Quaranta: site tested to destruction

An attempt to ‘crowd fund’ £1.5m for the launch of what is claimed to be the world’s first live online pay-as-you-go legal advice service will begin this week.

Quegal (Question of Legal) will charge users 60p a minute to receive advice from junior solicitors and paralegals.

Though initially follow-on legal work will probably be referred to a panel, founder Robert Quaranta said his plan is to set up a separate law firm to handle this. It will focus initially on eight common areas of law – employment, property, family, criminal, consumer, business, probate and personal injury – and may also apply for a legal aid contract, he said.

Other websites that answer questions are already available, such as Expert Answers and Question the Expert, but do not guarantee an instant response.

Mr Quaranta – an Internet businessman who first set up a legal comparison site, Global-law.com, a decade ago – said he is working with an unnamed magic circle lawyer together with a law lecturer at Surrey University to develop Quegal.com.

He will use this week’s opening to UK projects of Kickstarter.com, a US platform that has successfully crowd-sourced funding of nearly 32,000 projects to the tune of $341m, in his quest for backing, although he said he has also had approaches from venture capitalists.

Mr Quaranta said the proposition has been successfully “tested to destruction” during a six-month trial in which he spent £30,000 on Google advertising around 400 key words. The aim is to raise the money over the next five months before the final stage of development, with a view to going live in a year’s time.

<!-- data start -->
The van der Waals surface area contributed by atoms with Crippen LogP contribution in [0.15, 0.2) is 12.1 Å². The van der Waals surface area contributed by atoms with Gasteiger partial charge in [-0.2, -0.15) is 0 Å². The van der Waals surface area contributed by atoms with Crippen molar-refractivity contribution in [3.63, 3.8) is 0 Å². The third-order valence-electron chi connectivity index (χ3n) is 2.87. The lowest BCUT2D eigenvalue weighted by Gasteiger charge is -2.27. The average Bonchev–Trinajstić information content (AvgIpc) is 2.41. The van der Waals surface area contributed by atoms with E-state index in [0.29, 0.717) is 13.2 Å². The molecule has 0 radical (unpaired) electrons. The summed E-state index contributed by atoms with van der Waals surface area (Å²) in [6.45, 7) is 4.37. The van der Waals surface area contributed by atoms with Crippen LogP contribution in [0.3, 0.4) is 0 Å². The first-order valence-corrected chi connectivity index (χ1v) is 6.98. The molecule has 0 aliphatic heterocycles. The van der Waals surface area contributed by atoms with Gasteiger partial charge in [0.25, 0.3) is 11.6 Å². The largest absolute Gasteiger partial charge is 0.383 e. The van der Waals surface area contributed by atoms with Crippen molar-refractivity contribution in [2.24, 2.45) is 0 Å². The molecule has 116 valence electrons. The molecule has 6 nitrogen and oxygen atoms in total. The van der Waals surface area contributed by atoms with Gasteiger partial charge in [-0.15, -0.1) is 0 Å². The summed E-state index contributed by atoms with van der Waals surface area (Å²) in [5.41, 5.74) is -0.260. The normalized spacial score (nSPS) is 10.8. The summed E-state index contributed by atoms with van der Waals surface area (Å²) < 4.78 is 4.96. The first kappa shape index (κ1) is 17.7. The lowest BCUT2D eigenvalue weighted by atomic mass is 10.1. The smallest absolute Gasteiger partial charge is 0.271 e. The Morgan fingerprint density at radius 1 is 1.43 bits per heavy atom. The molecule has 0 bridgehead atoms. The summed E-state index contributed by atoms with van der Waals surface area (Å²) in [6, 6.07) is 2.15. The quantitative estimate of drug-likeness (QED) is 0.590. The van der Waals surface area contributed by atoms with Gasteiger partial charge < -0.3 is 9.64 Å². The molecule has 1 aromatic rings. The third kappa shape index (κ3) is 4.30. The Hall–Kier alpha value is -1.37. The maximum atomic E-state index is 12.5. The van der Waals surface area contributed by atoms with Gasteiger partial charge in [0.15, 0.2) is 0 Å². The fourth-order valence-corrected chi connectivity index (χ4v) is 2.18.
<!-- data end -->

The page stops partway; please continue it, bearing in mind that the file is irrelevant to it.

“The rise of those with online access, together with a persistent unwillingness by the profession to regulate quality, reduce costs, simplify advice and offer greater accessibility, will allow the Quegal brand to secure a considerable niche market share,” he said. Mr Quaranta also has ambitions to offer the service abroad.

 

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    Readers Comments

  • I hope the legal profession is not devalued by this pay-as-u-go model, accessibility is welcome but it might send the wrong message to those seeking legal advice for, often very personal and important, problems.

  • Alex Dick says:

    so,
    1. a business that has not been set up yet
    2. a website that has not been set up yet
    3. a law firm that has not been set up yet
    4. by a non lawyer
    5. 30000 spent on what?
    6. on a concept that in essence says people will pay as they go for legal advice, hows this different from any other law firm.

    Good luck.


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